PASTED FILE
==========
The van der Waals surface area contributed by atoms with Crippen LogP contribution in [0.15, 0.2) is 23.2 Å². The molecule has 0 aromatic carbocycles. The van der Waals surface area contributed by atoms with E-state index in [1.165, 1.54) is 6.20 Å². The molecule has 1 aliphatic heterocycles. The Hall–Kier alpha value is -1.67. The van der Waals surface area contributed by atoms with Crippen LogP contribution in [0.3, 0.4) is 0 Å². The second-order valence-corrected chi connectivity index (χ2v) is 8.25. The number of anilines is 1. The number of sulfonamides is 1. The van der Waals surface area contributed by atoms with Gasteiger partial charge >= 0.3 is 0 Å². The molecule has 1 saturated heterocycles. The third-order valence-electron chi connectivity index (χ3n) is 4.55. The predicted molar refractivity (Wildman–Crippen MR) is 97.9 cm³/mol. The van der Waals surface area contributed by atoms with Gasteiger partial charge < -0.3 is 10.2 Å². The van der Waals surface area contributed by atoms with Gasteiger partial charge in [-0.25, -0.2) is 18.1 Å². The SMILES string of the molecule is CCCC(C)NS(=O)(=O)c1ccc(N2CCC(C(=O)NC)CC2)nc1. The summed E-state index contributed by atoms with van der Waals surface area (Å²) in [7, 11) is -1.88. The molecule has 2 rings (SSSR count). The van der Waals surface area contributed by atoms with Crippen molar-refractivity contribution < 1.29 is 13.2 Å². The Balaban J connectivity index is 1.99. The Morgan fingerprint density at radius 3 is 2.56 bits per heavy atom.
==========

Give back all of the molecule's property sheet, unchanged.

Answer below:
The van der Waals surface area contributed by atoms with Crippen LogP contribution in [0.15, 0.2) is 23.2 Å². The molecule has 0 aromatic carbocycles. The van der Waals surface area contributed by atoms with E-state index in [1.165, 1.54) is 6.20 Å². The molecule has 1 aliphatic heterocycles. The Hall–Kier alpha value is -1.67. The van der Waals surface area contributed by atoms with Crippen LogP contribution in [0.3, 0.4) is 0 Å². The second-order valence-corrected chi connectivity index (χ2v) is 8.25. The number of anilines is 1. The number of sulfonamides is 1. The van der Waals surface area contributed by atoms with Gasteiger partial charge >= 0.3 is 0 Å². The molecule has 1 saturated heterocycles. The third-order valence-electron chi connectivity index (χ3n) is 4.55. The predicted molar refractivity (Wildman–Crippen MR) is 97.9 cm³/mol. The van der Waals surface area contributed by atoms with Gasteiger partial charge < -0.3 is 10.2 Å². The van der Waals surface area contributed by atoms with Gasteiger partial charge in [-0.25, -0.2) is 18.1 Å². The SMILES string of the molecule is CCCC(C)NS(=O)(=O)c1ccc(N2CCC(C(=O)NC)CC2)nc1. The summed E-state index contributed by atoms with van der Waals surface area (Å²) in [7, 11) is -1.88. The molecule has 2 rings (SSSR count). The van der Waals surface area contributed by atoms with Crippen molar-refractivity contribution < 1.29 is 13.2 Å². The Balaban J connectivity index is 1.99. The Morgan fingerprint density at radius 3 is 2.56 bits per heavy atom.